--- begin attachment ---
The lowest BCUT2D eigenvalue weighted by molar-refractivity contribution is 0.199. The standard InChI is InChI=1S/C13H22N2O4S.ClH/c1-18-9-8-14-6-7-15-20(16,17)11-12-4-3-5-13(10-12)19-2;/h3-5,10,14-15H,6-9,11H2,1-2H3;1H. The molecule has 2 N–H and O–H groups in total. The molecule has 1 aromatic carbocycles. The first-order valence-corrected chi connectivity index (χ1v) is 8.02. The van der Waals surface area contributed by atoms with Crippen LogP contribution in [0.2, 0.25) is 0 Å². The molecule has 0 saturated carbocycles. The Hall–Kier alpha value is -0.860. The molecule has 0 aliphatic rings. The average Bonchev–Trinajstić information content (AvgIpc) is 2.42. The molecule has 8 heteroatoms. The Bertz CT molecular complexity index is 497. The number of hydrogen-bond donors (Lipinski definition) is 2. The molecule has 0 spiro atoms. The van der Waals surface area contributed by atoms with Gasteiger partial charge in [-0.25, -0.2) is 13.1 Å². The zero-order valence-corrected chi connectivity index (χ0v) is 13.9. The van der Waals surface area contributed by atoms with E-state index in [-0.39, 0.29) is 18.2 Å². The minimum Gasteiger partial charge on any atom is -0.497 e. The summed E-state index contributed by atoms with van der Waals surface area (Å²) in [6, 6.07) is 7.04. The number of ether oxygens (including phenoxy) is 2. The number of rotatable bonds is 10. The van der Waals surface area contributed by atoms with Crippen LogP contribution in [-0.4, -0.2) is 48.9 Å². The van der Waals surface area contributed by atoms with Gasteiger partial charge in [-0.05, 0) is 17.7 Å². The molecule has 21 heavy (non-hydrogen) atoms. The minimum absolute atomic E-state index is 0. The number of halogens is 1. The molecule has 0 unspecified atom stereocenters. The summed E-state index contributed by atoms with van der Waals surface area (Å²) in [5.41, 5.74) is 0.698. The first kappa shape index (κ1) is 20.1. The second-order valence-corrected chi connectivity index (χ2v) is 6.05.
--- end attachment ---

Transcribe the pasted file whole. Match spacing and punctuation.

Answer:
The lowest BCUT2D eigenvalue weighted by molar-refractivity contribution is 0.199. The standard InChI is InChI=1S/C13H22N2O4S.ClH/c1-18-9-8-14-6-7-15-20(16,17)11-12-4-3-5-13(10-12)19-2;/h3-5,10,14-15H,6-9,11H2,1-2H3;1H. The molecule has 2 N–H and O–H groups in total. The molecule has 1 aromatic carbocycles. The first-order valence-corrected chi connectivity index (χ1v) is 8.02. The van der Waals surface area contributed by atoms with Crippen LogP contribution in [0.2, 0.25) is 0 Å². The molecule has 0 saturated carbocycles. The Hall–Kier alpha value is -0.860. The molecule has 0 aliphatic rings. The average Bonchev–Trinajstić information content (AvgIpc) is 2.42. The molecule has 8 heteroatoms. The Bertz CT molecular complexity index is 497. The number of hydrogen-bond donors (Lipinski definition) is 2. The molecule has 0 spiro atoms. The van der Waals surface area contributed by atoms with Gasteiger partial charge in [-0.25, -0.2) is 13.1 Å². The zero-order valence-corrected chi connectivity index (χ0v) is 13.9. The van der Waals surface area contributed by atoms with E-state index in [-0.39, 0.29) is 18.2 Å². The minimum Gasteiger partial charge on any atom is -0.497 e. The summed E-state index contributed by atoms with van der Waals surface area (Å²) in [6, 6.07) is 7.04. The number of ether oxygens (including phenoxy) is 2. The number of rotatable bonds is 10. The van der Waals surface area contributed by atoms with Crippen LogP contribution in [-0.4, -0.2) is 48.9 Å². The van der Waals surface area contributed by atoms with Gasteiger partial charge in [-0.05, 0) is 17.7 Å². The molecule has 21 heavy (non-hydrogen) atoms. The minimum absolute atomic E-state index is 0. The number of halogens is 1. The molecule has 0 unspecified atom stereocenters. The summed E-state index contributed by atoms with van der Waals surface area (Å²) in [5.41, 5.74) is 0.698. The first kappa shape index (κ1) is 20.1. The second-order valence-corrected chi connectivity index (χ2v) is 6.05.